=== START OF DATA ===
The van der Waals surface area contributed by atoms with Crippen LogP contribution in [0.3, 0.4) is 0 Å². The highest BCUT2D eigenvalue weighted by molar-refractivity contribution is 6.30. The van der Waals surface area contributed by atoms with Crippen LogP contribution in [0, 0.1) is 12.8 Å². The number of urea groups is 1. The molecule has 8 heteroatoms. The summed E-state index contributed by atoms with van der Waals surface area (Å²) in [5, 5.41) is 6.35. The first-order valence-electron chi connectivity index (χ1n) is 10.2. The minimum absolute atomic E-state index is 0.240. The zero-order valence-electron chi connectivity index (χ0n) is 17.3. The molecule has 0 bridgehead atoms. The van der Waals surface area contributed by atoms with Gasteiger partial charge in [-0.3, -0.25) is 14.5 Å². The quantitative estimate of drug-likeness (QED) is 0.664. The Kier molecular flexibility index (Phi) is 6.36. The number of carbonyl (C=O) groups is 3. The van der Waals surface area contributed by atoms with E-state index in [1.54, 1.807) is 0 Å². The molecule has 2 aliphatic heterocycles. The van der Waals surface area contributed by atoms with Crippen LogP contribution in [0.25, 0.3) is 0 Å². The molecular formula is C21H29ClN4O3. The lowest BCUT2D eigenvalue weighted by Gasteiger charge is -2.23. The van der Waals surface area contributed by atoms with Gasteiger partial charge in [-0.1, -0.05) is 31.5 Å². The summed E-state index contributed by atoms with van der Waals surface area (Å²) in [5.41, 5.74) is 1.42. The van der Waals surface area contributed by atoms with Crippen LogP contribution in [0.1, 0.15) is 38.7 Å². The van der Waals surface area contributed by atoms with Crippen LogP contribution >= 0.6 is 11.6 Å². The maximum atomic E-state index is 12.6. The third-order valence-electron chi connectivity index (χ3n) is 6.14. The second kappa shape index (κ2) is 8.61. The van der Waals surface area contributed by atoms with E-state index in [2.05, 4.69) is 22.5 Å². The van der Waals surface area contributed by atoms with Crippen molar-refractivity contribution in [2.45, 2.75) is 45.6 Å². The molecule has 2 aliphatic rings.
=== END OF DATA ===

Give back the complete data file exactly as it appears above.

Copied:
The van der Waals surface area contributed by atoms with Crippen LogP contribution in [0.3, 0.4) is 0 Å². The highest BCUT2D eigenvalue weighted by molar-refractivity contribution is 6.30. The van der Waals surface area contributed by atoms with Crippen LogP contribution in [0, 0.1) is 12.8 Å². The number of urea groups is 1. The molecule has 8 heteroatoms. The summed E-state index contributed by atoms with van der Waals surface area (Å²) in [5, 5.41) is 6.35. The first-order valence-electron chi connectivity index (χ1n) is 10.2. The minimum absolute atomic E-state index is 0.240. The zero-order valence-electron chi connectivity index (χ0n) is 17.3. The molecule has 0 bridgehead atoms. The van der Waals surface area contributed by atoms with Gasteiger partial charge in [-0.3, -0.25) is 14.5 Å². The quantitative estimate of drug-likeness (QED) is 0.664. The Kier molecular flexibility index (Phi) is 6.36. The number of carbonyl (C=O) groups is 3. The van der Waals surface area contributed by atoms with E-state index in [1.54, 1.807) is 0 Å². The molecule has 2 aliphatic heterocycles. The van der Waals surface area contributed by atoms with Crippen LogP contribution in [0.25, 0.3) is 0 Å². The molecular formula is C21H29ClN4O3. The lowest BCUT2D eigenvalue weighted by Gasteiger charge is -2.23. The van der Waals surface area contributed by atoms with Gasteiger partial charge in [-0.1, -0.05) is 31.5 Å². The summed E-state index contributed by atoms with van der Waals surface area (Å²) in [5.41, 5.74) is 1.42. The van der Waals surface area contributed by atoms with Crippen LogP contribution in [0.1, 0.15) is 38.7 Å². The van der Waals surface area contributed by atoms with Crippen LogP contribution >= 0.6 is 11.6 Å². The maximum atomic E-state index is 12.6. The third-order valence-electron chi connectivity index (χ3n) is 6.14. The second kappa shape index (κ2) is 8.61. The van der Waals surface area contributed by atoms with E-state index in [2.05, 4.69) is 22.5 Å². The van der Waals surface area contributed by atoms with Crippen molar-refractivity contribution in [2.45, 2.75) is 45.6 Å². The molecule has 2 aliphatic rings.